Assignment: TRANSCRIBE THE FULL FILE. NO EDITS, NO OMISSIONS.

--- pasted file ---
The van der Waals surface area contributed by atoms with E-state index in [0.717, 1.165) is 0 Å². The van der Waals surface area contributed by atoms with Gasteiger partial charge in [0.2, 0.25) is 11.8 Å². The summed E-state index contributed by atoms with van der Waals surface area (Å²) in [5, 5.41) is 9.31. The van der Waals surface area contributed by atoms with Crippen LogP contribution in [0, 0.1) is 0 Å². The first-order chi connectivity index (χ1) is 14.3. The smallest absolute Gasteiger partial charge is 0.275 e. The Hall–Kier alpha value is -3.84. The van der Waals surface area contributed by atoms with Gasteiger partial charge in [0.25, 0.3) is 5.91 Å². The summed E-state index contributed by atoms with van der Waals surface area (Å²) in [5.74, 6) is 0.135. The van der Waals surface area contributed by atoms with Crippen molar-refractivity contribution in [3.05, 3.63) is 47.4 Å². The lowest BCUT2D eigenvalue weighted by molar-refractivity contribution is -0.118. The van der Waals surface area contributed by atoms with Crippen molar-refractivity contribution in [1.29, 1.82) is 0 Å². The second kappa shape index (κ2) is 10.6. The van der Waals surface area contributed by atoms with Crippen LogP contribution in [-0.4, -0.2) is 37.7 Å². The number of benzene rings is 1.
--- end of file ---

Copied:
The van der Waals surface area contributed by atoms with E-state index in [0.717, 1.165) is 0 Å². The van der Waals surface area contributed by atoms with Gasteiger partial charge in [0.2, 0.25) is 11.8 Å². The summed E-state index contributed by atoms with van der Waals surface area (Å²) in [5, 5.41) is 9.31. The van der Waals surface area contributed by atoms with Crippen LogP contribution in [0, 0.1) is 0 Å². The first-order chi connectivity index (χ1) is 14.3. The smallest absolute Gasteiger partial charge is 0.275 e. The Hall–Kier alpha value is -3.84. The van der Waals surface area contributed by atoms with Gasteiger partial charge in [0.25, 0.3) is 5.91 Å². The summed E-state index contributed by atoms with van der Waals surface area (Å²) in [5.74, 6) is 0.135. The van der Waals surface area contributed by atoms with Crippen molar-refractivity contribution in [3.05, 3.63) is 47.4 Å². The lowest BCUT2D eigenvalue weighted by molar-refractivity contribution is -0.118. The van der Waals surface area contributed by atoms with Crippen molar-refractivity contribution in [1.29, 1.82) is 0 Å². The second kappa shape index (κ2) is 10.6. The van der Waals surface area contributed by atoms with Crippen LogP contribution in [-0.4, -0.2) is 37.7 Å². The number of benzene rings is 1.